Unfortunately, everyone else loves Thierry, too, such that the only time you can get a seat there appears to be at the crack of dawn Friday. They tend to be packed, packed, packed.
So Thursday before last, when I was displaced by construction, I peeked through their door, saw the throng, and walked on half a block to that pretty tea store I’d never gone into.
Urban Tea Merchant is basically a wine bar for tea snobs. They have a tea list, broken down by country and then again by blend, as well as a menu. A pot of tea can go for as ‘little’ as $6*, or you can splash out and spend, I kid you not, forty eight friggin’ dollars on a single pot. They have linen napkins and lovely bone china and an extremely unhurried atmosphere, and since they don’t serve coffee at all, it seems as though one can always find a seat in their tiny tea room, at least at the times of day when I’m looking for somewhere to park my butt.
They also do high tea in a number of forms, including a full-bore splashy morning tea service with baked treats, wee sandwiches, and champagne or tea-infused prosecco. Check out their menu. Marvel.
Having only just discovered the tea room, I haven’t had the opportunity to try a full range of the baked treats, but I will say their chocolate scone is godlike, and comes with a tablespoon of the freshest, most vividly-flavorful jam I’ve ever had.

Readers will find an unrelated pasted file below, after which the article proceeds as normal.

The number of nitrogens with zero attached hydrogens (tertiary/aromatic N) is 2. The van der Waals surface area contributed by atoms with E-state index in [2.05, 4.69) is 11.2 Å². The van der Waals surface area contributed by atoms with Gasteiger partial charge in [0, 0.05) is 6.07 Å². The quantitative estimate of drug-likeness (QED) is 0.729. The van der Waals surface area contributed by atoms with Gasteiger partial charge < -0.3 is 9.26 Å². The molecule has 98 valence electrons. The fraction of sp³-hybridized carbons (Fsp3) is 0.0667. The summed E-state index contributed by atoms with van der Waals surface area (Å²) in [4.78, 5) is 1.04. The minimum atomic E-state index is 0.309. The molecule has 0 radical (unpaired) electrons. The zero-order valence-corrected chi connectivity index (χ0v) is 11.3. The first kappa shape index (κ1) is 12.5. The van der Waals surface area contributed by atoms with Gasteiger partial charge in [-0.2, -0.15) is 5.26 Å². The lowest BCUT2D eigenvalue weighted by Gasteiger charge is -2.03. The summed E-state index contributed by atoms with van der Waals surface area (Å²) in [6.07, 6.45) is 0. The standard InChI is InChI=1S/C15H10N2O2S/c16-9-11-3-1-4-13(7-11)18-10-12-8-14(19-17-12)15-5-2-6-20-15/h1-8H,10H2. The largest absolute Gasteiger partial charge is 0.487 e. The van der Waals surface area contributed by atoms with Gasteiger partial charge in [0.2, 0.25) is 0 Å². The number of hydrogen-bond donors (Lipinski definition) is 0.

I’ll be headed back there next time I need a little tea-flavored self-indulgence, and I’m seriously considering saving up some dosh so I can take my honey for one of the splashy tea cakes and sandwich events.
*That $6 pot of tea is quite huge, I should add. It’s pretty typical downtown to pay half that for a wee tiny pot o’ tea, and this is a huge portion of really good stuff. And they’re in no hurry to get you in and out, so if what you’re doing is paying rent on a table where you can scribble fiction for a couple hours while getting caffeinated, it’s not too bad.
I am slowing down on To Each Their Darkness, because it’s less about writing so far, and more about a whole lot of films I haven’t seen. I plan to keep inching through it–so far, it’s had two absolutely harrowing anecdotes that do genuinely touch on the subject of darkness–but I’ll move at a slower pace.
I will also slip away, behind its back, to start up with a book I’ve been waiting for forever, even before I knew it was finally getting written. It’s called Remote, it’s by Donn Cortez, and speaking of darkness, it’s the sequel to a truly horrific novel called The Closer, which in addition to being one of the spookiest thrillers I’ve ever had the privilege to read, is set in East Vancouver, and features big parts of my backyard terrain, including Bon’s Cafe and the annual Parade of Lost Souls. The Closer has one of the best final lines of any novel I’ve ever read. I won’t excerpt it… it only makes sense in context. But I assure you, it’s killer.
I don’t know anyone else who’s read it… it’s so dark, it falls outside what most of my friends prefer. It’s like Dexter dialed up. Anyone know it?
So I am keen to see where the story goes next.
And while I’m talking books, Elizabeth Bear’s Range of Ghosts is out! I reviewed it extensively here, and recommend it wholeheartedly.
In food news, I’ve finally made the pumpkin peanut soup recipe posted by Badger, from Vegan on the Cheap. It was nummy delicious.